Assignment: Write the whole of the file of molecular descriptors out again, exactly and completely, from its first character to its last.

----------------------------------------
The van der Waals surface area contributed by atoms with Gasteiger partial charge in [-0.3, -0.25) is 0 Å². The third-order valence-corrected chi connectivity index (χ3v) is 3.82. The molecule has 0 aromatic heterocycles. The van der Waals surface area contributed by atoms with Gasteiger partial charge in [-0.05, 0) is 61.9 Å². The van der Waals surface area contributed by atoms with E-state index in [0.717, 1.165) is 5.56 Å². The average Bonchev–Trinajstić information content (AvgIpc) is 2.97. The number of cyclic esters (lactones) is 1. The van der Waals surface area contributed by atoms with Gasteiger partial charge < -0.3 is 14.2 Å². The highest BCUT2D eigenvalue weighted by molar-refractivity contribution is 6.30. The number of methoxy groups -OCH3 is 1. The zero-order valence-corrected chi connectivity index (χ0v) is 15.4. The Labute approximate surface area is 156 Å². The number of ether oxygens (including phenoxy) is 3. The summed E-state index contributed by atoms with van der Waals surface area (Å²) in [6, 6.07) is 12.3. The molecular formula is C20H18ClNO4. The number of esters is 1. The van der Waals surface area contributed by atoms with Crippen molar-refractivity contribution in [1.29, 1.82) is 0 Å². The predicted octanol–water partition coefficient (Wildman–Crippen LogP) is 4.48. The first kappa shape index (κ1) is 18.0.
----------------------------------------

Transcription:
The van der Waals surface area contributed by atoms with Gasteiger partial charge in [-0.3, -0.25) is 0 Å². The third-order valence-corrected chi connectivity index (χ3v) is 3.82. The molecule has 0 aromatic heterocycles. The van der Waals surface area contributed by atoms with Gasteiger partial charge in [-0.05, 0) is 61.9 Å². The van der Waals surface area contributed by atoms with E-state index in [0.717, 1.165) is 5.56 Å². The average Bonchev–Trinajstić information content (AvgIpc) is 2.97. The number of cyclic esters (lactones) is 1. The van der Waals surface area contributed by atoms with Gasteiger partial charge < -0.3 is 14.2 Å². The highest BCUT2D eigenvalue weighted by molar-refractivity contribution is 6.30. The number of methoxy groups -OCH3 is 1. The zero-order valence-corrected chi connectivity index (χ0v) is 15.4. The Labute approximate surface area is 156 Å². The number of ether oxygens (including phenoxy) is 3. The summed E-state index contributed by atoms with van der Waals surface area (Å²) in [6, 6.07) is 12.3. The molecular formula is C20H18ClNO4. The number of esters is 1. The van der Waals surface area contributed by atoms with Crippen molar-refractivity contribution in [1.29, 1.82) is 0 Å². The predicted octanol–water partition coefficient (Wildman–Crippen LogP) is 4.48. The first kappa shape index (κ1) is 18.0.